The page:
THE SEVENTEENTH CENTURY
Proops acquired the types that Joseph Athias already had when he bought the stock
of Daniel Elsevier.
It is stated in the advertisement of 25 April 1686 (see p. 83) that Joseph Athias
had reorganised his typefoundry and moved it from the Zwanenburgerstraat1 to a
house on the Nieuwe Herengracht opposite the Plantage. Ç£ There, as we have
seen (p. 86), his affairs did not prosper and he was obliged to make over a half-share
in the typefoundry to the widow of Jan Jacobsz. Schipper, whose descendants ac¬
quired the sole property in the business. These dispositions, however, did not afFect
a collection of Hebrew matrices which belonged to Joseph Athias and, after his
death, to his son Emanuel. ]3
It is easy to guess why Athias did not part with the matrices for his square
Hebrew and Rabbinical founts. Since the trade of typefounder had brought him
nothing but trouble, it may be supposed that his aim was to get back to his earlier
condition of printer of religious books. It was to be expected that he would keep
the matrices for the types so highly appreciated by the Jewish community. I must
pursue the subject, a little further because in 1767 Johannes Enschedé bought the
Long Primer Hebrew of the successors to Athias and showed the type in his speci¬
men-book of 1768 with a note to this effecT:.
This Long Primer pointed Hebrew was cut in 1662 or 1663 by Christoffel van Dijck for the
pious and learned Israelite, Joseph Athias, of Amsterdam.2 The letters were cut under his di¬
rection and conformably to his taste, and the Jews even now consider them the best Hebrew
types that there are; so much so that they could not be bettered. With these types, in 1665,
Athias printed the Hebrew Bible, called by Jews the Law, the Prophets, and the Scriptures. It
is an edition correcLed by the most learned rabbis and doftors of the Law as well as by professors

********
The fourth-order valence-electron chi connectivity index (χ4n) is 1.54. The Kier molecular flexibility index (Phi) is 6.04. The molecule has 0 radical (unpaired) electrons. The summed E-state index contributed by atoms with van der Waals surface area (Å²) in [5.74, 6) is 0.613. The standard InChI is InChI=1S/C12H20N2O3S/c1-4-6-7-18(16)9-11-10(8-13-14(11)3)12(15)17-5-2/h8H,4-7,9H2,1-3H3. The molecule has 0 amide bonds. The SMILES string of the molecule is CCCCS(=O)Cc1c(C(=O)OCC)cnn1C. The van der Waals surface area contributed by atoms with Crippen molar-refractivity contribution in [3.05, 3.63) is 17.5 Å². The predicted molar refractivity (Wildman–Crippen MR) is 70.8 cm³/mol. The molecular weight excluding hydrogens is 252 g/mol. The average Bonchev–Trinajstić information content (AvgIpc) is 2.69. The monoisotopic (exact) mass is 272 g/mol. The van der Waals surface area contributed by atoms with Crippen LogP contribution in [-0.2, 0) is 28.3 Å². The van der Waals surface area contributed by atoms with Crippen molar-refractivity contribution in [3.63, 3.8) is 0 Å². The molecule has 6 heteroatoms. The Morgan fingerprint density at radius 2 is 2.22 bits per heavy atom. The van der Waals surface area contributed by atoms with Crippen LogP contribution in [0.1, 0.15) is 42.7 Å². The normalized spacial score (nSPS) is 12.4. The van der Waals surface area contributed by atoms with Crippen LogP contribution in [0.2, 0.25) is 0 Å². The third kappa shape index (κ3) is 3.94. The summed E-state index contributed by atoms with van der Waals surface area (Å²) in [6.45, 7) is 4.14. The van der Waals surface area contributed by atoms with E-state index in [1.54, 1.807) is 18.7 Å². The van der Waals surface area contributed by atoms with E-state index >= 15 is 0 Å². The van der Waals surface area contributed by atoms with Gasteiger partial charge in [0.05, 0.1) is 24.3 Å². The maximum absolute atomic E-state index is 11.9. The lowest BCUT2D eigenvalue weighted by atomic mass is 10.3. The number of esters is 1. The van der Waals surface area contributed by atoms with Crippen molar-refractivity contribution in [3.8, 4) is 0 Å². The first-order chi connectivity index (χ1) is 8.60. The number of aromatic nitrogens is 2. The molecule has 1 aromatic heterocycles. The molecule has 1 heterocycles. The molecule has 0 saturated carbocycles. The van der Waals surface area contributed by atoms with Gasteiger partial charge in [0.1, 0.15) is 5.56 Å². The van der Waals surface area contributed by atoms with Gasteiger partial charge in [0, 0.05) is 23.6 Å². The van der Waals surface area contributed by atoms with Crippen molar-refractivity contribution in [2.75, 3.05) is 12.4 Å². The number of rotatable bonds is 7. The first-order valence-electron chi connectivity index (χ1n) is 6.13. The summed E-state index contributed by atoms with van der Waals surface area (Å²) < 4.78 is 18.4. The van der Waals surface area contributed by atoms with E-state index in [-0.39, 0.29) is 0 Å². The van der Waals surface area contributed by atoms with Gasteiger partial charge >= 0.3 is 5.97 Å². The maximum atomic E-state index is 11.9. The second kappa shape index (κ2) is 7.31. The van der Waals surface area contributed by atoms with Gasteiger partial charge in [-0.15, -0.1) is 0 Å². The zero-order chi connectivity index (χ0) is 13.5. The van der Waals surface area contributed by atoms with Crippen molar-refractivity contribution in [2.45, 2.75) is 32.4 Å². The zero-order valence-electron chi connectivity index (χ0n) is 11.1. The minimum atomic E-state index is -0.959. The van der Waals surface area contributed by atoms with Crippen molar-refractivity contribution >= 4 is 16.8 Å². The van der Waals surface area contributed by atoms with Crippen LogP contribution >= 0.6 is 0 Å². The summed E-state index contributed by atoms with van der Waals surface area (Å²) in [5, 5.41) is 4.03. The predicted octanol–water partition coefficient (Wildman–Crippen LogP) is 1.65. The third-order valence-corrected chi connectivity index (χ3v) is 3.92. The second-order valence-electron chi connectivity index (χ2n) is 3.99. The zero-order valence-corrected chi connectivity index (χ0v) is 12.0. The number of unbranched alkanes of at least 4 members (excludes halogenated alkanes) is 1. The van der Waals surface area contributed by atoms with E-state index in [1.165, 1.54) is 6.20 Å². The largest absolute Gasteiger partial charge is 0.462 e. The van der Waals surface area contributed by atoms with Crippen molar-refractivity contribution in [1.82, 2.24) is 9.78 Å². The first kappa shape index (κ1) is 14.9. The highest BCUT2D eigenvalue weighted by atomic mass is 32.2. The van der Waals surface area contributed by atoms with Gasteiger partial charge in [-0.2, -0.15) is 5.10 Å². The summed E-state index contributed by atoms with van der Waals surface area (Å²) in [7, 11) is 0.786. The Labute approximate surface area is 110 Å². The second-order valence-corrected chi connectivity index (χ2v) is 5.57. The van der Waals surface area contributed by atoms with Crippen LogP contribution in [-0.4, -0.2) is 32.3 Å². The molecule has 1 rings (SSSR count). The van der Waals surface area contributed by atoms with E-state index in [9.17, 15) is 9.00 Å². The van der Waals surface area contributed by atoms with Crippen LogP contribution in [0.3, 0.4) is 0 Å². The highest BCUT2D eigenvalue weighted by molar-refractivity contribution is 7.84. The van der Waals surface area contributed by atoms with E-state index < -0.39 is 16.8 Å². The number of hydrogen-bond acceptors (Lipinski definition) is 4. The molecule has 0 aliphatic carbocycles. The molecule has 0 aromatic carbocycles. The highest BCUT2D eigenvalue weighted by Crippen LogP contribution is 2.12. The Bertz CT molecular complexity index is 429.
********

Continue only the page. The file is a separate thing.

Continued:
of the Universities of Leyden and Utrecht. Therefor the Jew Athias was honoured by the States
General of the United Provinces with a privilege for twenty-two years and further with a gold
chain and a medal of 36 loocfa in fine gold. 'Such an honour', says the Jew in the Preface to his
Bible, 'has not fallen to the lot of any Israelite within the memory of man'.
 Van Eeghen 4, p. 96. The printing house was in the
Zwanenburgerstraat, but the typefoundry before the move
in 1686 was in the Utrechtse straat.
 The belief that Van Dijck cut this Hebrew dies hard:
it was held by Charles Enschedé when he wrote the article
De aVnkkerij van Johannes Elzevier in 1658, Nieuwsblad voor den
Boekhandel, 16—19 June 1896, as well as in his article Die
Druckerei der Elsevier und ihre Beziehung zu der Lntherschen Sehr i ft^ lesserei,
published in 1919. See note 1 on p. 34. In the latter publi¬
cation he wrote: 'It is known that Van Dijck cut only one
Hebrew, the well-known Text [about 16 point] of Joseph Athias,
a task carried out in the years 1662 and 1663' (translation by
Mr. A. F. Johnson, Signature 10, p. 23). The Long Primer with¬
out points is No. 619 in the Enschedé inventory, and the
same face cast with points on Great Primer (Text in Dutch,
about i6 Didot or 18 American points) is no. 635. The type
in question had been acquired by the foundry once owned
by Athias before 1755, when the matrices were mentioned in
the Remisier (List of type-specimens no. 94) as lot No. 42 Garnioni
Hebreemvs met Pinicten is 00k Atiaustyn (Long Primer Hebrew is also
on English body). It is shown in the specimen of Jan Roman
& Company, с 1756 (see List of type-specimens No. 95), and
from the same forme Johannes Enschedé printed the showing
in his specimen-book of 1768. There is nothing to connect